||This article includes a list of references, related reading or external links, but its sources remain unclear because it lacks inline citations. (June 2008)|
An AraAppaloosa being shown under Western sidesaddle.
|Distinguishing features||Combination of Arabian and Appaloosa traits|
|Alternative names||Arappaloosa, Araloosa|
|Equus ferus caballus|
The AraAppaloosa, also known as the Araloosa, Arappaloosa and the Ara-Appaloosa, is a part-Arabian horse breed that is the result of a cross between an Arabian horse and an Appaloosa, combining the refined phenotype of the Arabian with the leopard-spotted coloring of the Appaloosa. As both breeds are noted for endurance and intelligence, the resulting cross is usually able to excel at endurance riding as well as other disciplines performed by either breed, including ranch work, and a variety of horse show disciplines.
An AraAppaloosa with one purebred Arabian parent may be registered as a half-Arabian with the Arabian Horse Association, and because the Appaloosa breed still has an open stud book to horses of Arabian breeding, many Arappaloosas can also be registered with the Appaloosa Horse Club (ApHC). However, they also have their own organization, the AraAppaloosa and Foundation Breeders' International (AAFBI).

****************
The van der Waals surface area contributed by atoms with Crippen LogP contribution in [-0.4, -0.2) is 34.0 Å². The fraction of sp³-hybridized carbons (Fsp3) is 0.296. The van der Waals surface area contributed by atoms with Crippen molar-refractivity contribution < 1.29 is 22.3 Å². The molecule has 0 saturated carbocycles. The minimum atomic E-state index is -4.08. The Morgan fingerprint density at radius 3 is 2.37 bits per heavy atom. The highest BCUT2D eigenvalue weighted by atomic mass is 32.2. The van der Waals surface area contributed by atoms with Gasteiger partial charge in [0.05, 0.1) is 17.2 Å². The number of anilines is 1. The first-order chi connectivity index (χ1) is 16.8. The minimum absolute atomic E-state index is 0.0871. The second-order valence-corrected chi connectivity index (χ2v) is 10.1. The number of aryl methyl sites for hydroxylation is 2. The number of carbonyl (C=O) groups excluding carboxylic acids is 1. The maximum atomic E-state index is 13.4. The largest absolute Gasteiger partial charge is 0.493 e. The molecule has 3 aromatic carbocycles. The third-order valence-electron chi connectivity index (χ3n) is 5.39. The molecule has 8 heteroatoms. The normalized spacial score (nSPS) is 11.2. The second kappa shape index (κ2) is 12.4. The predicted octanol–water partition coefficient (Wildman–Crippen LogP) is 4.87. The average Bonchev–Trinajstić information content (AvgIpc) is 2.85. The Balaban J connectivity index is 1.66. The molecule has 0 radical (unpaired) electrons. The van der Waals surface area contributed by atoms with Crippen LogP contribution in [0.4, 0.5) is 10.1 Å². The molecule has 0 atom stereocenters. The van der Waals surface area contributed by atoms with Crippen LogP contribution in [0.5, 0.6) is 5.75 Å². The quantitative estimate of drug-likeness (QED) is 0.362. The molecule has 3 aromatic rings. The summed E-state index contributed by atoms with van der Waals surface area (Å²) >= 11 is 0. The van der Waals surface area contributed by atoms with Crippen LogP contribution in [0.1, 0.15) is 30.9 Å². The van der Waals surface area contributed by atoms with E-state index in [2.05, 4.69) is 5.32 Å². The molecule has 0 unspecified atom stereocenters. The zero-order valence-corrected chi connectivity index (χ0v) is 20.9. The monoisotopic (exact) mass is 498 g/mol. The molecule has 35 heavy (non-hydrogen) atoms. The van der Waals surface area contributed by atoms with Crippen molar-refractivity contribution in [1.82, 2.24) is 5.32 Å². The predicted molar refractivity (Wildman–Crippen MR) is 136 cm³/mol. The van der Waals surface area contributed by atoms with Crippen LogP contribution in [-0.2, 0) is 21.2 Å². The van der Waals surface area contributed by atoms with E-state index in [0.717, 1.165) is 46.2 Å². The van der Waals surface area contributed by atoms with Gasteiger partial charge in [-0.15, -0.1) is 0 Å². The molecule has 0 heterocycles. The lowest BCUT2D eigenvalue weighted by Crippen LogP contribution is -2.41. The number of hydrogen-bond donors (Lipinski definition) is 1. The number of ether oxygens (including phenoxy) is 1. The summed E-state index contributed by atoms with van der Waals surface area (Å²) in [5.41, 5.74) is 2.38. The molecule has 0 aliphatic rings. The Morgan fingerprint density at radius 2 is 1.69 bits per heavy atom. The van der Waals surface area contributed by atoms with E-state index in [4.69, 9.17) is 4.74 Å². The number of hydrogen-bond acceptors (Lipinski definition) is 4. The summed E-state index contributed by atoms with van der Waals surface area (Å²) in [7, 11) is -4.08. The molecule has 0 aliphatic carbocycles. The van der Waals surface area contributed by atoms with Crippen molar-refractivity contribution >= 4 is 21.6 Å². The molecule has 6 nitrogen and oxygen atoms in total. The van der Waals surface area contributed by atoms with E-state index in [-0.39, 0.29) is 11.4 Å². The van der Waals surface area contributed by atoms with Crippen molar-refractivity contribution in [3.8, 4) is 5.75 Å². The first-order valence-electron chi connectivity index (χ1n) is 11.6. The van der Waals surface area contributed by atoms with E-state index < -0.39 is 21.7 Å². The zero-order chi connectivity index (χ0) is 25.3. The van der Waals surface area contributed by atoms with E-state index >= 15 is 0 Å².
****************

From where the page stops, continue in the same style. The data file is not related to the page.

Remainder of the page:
The AAFBI was established in an effort to protect the original or "foundation" Appaloosa, and promotes the incorporation of Arabian bloodlines into "foundation-bred" Appaloosa breeding programs, preserving what they consider to be the original type of Appaloosa horse. According to AAFBI, the AraAppaloosa of today is considered a re-establishment or preservation of the best examples of the Appaloosa breed originally developed by the Nez Perce people of the American Pacific Northwest in the 18th and 19th centuries.
The AAFBI believes that the backgrounds of leopard-spotted horses and the Arabian breed have much in common, with prototypes of each dating to antiquity. AAFBI notes that certain "oriental"-type horses were often particolored, as shown in Ancient Near East and Ancient Egyptian art. The association also promotes the standards set by one of the founders of the Appaloosa Horse Club, Claude Thompson, who, beginning in the 1930s, used Arabian blood in his Appaloosa breeding program and believed that Arabian blood was a crucial part of the Appaloosa genome.
The AraAppaloosa exhibits the "leopard" or "Lp" gene and thus must have one of the color patterns found on the Appaloosa. They average from 14 to 15 hands (56 to 60 inches, 142 to 152 cm) high. They are to have the general conformation of the Arabian, including a refined head, high-carried tail and overall elegance. Like both the Arabian and the Appaloosa, they should possess considerable endurance, sure-footedness, and intelligence. Overall, an AraAppaloosa will be of a more refined build than the more common type of Appaloosa, those with a high percentage of American Quarter Horse breeding, more commonly seen in the modern show ring.